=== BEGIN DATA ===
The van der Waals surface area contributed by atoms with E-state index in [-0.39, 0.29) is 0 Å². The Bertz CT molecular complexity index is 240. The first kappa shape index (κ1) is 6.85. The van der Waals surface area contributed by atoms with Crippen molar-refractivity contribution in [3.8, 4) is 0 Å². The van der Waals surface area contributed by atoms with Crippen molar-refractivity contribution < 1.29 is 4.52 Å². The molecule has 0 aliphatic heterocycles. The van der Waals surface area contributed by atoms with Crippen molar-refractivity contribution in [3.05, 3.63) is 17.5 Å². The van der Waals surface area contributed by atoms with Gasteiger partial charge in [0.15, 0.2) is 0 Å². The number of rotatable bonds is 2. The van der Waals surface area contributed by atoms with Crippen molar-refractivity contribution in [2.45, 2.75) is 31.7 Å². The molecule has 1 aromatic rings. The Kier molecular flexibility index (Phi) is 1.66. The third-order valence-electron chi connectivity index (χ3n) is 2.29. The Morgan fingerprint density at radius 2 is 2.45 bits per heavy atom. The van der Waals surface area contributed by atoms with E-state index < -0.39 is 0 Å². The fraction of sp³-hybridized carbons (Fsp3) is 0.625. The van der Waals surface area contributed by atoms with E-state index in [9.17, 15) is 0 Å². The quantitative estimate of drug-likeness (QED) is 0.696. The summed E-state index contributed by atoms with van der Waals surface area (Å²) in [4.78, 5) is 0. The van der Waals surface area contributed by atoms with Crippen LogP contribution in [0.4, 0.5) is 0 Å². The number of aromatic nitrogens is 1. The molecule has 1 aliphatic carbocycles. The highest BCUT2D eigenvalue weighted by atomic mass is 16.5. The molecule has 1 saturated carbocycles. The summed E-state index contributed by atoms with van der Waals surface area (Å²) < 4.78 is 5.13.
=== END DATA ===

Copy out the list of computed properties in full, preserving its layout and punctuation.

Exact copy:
The van der Waals surface area contributed by atoms with E-state index in [-0.39, 0.29) is 0 Å². The Bertz CT molecular complexity index is 240. The first kappa shape index (κ1) is 6.85. The van der Waals surface area contributed by atoms with Crippen molar-refractivity contribution in [3.8, 4) is 0 Å². The van der Waals surface area contributed by atoms with Crippen molar-refractivity contribution < 1.29 is 4.52 Å². The molecule has 0 aliphatic heterocycles. The van der Waals surface area contributed by atoms with Crippen molar-refractivity contribution in [3.05, 3.63) is 17.5 Å². The van der Waals surface area contributed by atoms with Gasteiger partial charge in [0.15, 0.2) is 0 Å². The number of rotatable bonds is 2. The van der Waals surface area contributed by atoms with Crippen molar-refractivity contribution in [2.45, 2.75) is 31.7 Å². The molecule has 1 aromatic rings. The Kier molecular flexibility index (Phi) is 1.66. The third-order valence-electron chi connectivity index (χ3n) is 2.29. The Morgan fingerprint density at radius 2 is 2.45 bits per heavy atom. The van der Waals surface area contributed by atoms with E-state index < -0.39 is 0 Å². The fraction of sp³-hybridized carbons (Fsp3) is 0.625. The van der Waals surface area contributed by atoms with E-state index in [9.17, 15) is 0 Å². The quantitative estimate of drug-likeness (QED) is 0.696. The summed E-state index contributed by atoms with van der Waals surface area (Å²) in [4.78, 5) is 0. The van der Waals surface area contributed by atoms with Crippen LogP contribution in [0.4, 0.5) is 0 Å². The number of aromatic nitrogens is 1. The molecule has 1 aliphatic carbocycles. The highest BCUT2D eigenvalue weighted by atomic mass is 16.5. The molecule has 1 saturated carbocycles. The summed E-state index contributed by atoms with van der Waals surface area (Å²) < 4.78 is 5.13.